Auspicious Pudding, Part II
This week we’re writing a Round Robin Story. Each of us are shooting from the hip to put a story together for your (and our) enjoyment. If you haven’t already, check out Part I here. Back? Good. And the story continues…
“The weald,” answered Jasper. He turned to Ty, a little exasperated. “Has the stomach rot gotten to your ears? I just said that.”
Ty’s stomach flipped at the mention of it. The pain didn’t last long as his attention quickly focused on the trees. The trees that shouldn’t be. That couldn’t be there.
They most certainly were there.
Ty watched as Jasper sniffed the moss, nodded to himself ,and proceeded to smash the clump in his gnarled hands.
“What are you doing?”
Jasper just hummed to himself. The cuffing of his hands pounding the moss punctuated his song. The tune was only vaguely familiar to Ty. Just when he thought he could place it, Jasper stopped, picked up a sprig of pennyroyal and pressed it between moss-mushed hands. He gave it a good squish and then presented it to Ty.
“Nice. I’m impressed. No, really,” the sarcasm was like a candy coating over each word. “I just feel bad for leaving the Forestry Craft Badge at home. You so earned it.”
Ty went on to say more, but Jasper shoved the sprig in Ty’s mouth. Before he could spit it out, the old man had one hand on the back of Ty’s neck and the other covering his mouth.
“You can thank me later,” offered Jasper.
The grime on Jasper’s hand felt slick and coarse like wet sand paper on the back of his neck. His thoughts whirred from his now grim-streaked neck, to wondering how hands so old and knobby could still be so strong, to the horrible thing in his mouth. To say it tasted like minty dirt would be like calling the moon a rock. It combined the flavor of fresh lawn clippings with the grit of under-stirred hot cocoa. Sure there was an underlying hint of mint, but that silver lining was too thin encompass this gray cloud.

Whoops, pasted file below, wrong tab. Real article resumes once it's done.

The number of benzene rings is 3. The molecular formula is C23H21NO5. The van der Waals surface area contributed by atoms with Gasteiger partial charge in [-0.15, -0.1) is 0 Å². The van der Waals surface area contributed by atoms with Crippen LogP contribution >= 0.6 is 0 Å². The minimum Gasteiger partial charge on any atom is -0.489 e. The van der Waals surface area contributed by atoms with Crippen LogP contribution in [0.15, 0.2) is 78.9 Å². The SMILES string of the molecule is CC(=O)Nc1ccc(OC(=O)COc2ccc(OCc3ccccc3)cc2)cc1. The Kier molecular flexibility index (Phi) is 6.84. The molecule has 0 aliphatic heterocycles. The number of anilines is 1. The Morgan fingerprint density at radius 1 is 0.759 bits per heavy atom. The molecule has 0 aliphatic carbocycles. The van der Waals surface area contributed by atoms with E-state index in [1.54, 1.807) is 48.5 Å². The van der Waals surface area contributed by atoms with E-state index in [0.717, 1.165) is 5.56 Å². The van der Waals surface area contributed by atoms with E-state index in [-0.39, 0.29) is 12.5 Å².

“Now would you stop struggling so I can talk to ya’ proper?”
Ty hadn’t realized he was jerking about, and when he did, he felt wholly justified. He kept it up for just a second longer as to not let Jasper think it was him telling him to that he stopped.
“That should settle your stomach for a bit. Yes, I know. Kinda’ feels like it’s going to do the opposite. It won’t though. Just chew a bit.”
Jasper’s grip loosen, but didn’t let go. He waited to see Ty’s jaw work the mush before going on.
“Good. Good. Now mind you don’t eat it. In small doses it’ll calm the rot. Swallow the whole of it, and we’ll be stopping at every other tree with a soft leaf.”
Ty didn’t want to admit it, but he could feel the knot untie itself in his gut. He didn’t fool himself. It was still there, only loosened.
“I can see it in your eye. It’s working.”
Jasper let go, leaving a mossy hand print in his place. He wiped the remainder on his pants and started rolling his sleeping bag and stowing his gear.
“How… Where did you… I mean,” Ty couldn’t get the words out. He didn’t even know where to begin. The trees? Magpies? The minty grit in his mouth?
“Can your auspex do that, too?” He finally asked.
Ty’s tone said jest, but his eyes begged for something to hold on to.
“Not just any auspex, that’s for sure. Now stop gawpping and roll up your bag. We got things to do and no telling how long to do them in. Move it now. Move.”
Whether by Jasper’s design or not, Ty was grateful for the busy work, moving in the familiar motions of breaking camp, rolling this, packing that. He didn’t know how longer Jasper had been talking before he started listening.
“—to see this. It’s good though. Very good. Maybe lucky even.”
“Son, if I told it all now, how am I to enjoy the look on your face when we get there?”
His smile was as much sincere as it was concealing.
Tune in this weekend for the stunning conclusion! (No pressure, Amy.)